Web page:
Phone scam plagues panicked man

by Town Reminder

Police caution residents to be aware

By Kristin Will
Staff Writer

SOUTH HADLEY – A 27-year-old man believed his parents were held hostage after falling victim to a phone scam Sunday that put him out $400.
“The criminals play on the sympathy of people,” said South Hadley Police Chief David LaBrie. “Once your emotions are involved, you sometimes make hasty decisions.”
The South Hadley victim received a phone call on his cell phone from a local number Sunday afternoon informing him his father had been in a car accident.
Coincidently, the victim’s parents had left their home just five minutes earlier.
The scammers said the accident situation had gotten out of hand and wanted money to pay for injuries sustained to an acquaintance. The victim’s parents, they said, would be held hostage until thousands of dollars were wired to them.
Contact with anyone was forbidden. The scammers required the victim to stay on the phone with them the entire time.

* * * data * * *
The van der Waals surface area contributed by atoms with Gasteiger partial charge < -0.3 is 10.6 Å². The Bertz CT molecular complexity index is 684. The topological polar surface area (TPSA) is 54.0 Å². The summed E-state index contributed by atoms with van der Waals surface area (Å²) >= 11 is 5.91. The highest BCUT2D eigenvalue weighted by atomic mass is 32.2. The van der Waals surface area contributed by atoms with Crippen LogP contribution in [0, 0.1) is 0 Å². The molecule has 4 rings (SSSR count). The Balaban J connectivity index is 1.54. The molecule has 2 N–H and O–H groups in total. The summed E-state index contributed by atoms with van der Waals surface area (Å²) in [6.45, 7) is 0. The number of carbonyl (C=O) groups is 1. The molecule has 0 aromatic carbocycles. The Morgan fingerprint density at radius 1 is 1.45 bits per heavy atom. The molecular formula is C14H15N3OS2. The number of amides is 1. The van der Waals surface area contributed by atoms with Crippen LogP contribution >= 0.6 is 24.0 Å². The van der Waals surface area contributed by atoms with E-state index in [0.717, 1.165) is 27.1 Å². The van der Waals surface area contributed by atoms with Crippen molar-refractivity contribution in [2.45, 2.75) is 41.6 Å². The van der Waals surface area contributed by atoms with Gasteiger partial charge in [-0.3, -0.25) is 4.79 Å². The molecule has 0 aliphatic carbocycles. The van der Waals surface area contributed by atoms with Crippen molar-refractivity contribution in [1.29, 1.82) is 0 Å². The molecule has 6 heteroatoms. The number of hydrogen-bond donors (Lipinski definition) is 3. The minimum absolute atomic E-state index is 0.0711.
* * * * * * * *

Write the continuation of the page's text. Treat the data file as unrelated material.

Establishing some sort of credibility, the scammers happened to know or guess the color and make of the victim’s parents’ vehicle.
Terrified, and thinking his parents were going to die, the victim immediately wired $250 to the scammers at the Route 5 Western Union inside Stop & Shop in Holyoke as instructed.
They also demanded the victim purchase pre-paid phone cards and relay their verification number. One the victim had done so, the scammers said the victim’s parents would be released at Mercy Hospital.
The ordeal ended two hours later at 3:48 p.m. when the victim, parked at Mercy Hospital, texted a friend to drive to his parents’ residence to see if they were home. They were.
The victim subsequently hung up on the scammers.
“Residents should be cognizant of the fact scams are going on,” said South Hadley Police Lt. Steven Parentela.
The department, he said, receives calls reporting scams weekly. Residents call to report they were victims of a scam and call to report they had received a call but did not fall for it.
In any instance, Parentela said residents should follow these steps if they receive such calls.
First, they should ask to talk to their relative. If that does not pan out, ask for answers to questions only that relative would know.
Second, they should terminate the call and contact the relative in question.
“If they’re the one calling you, they [scammers] can call you back.” Said Parentela. If it’s a legit call, “they will call you back,” he said.
Finally, they should call police.

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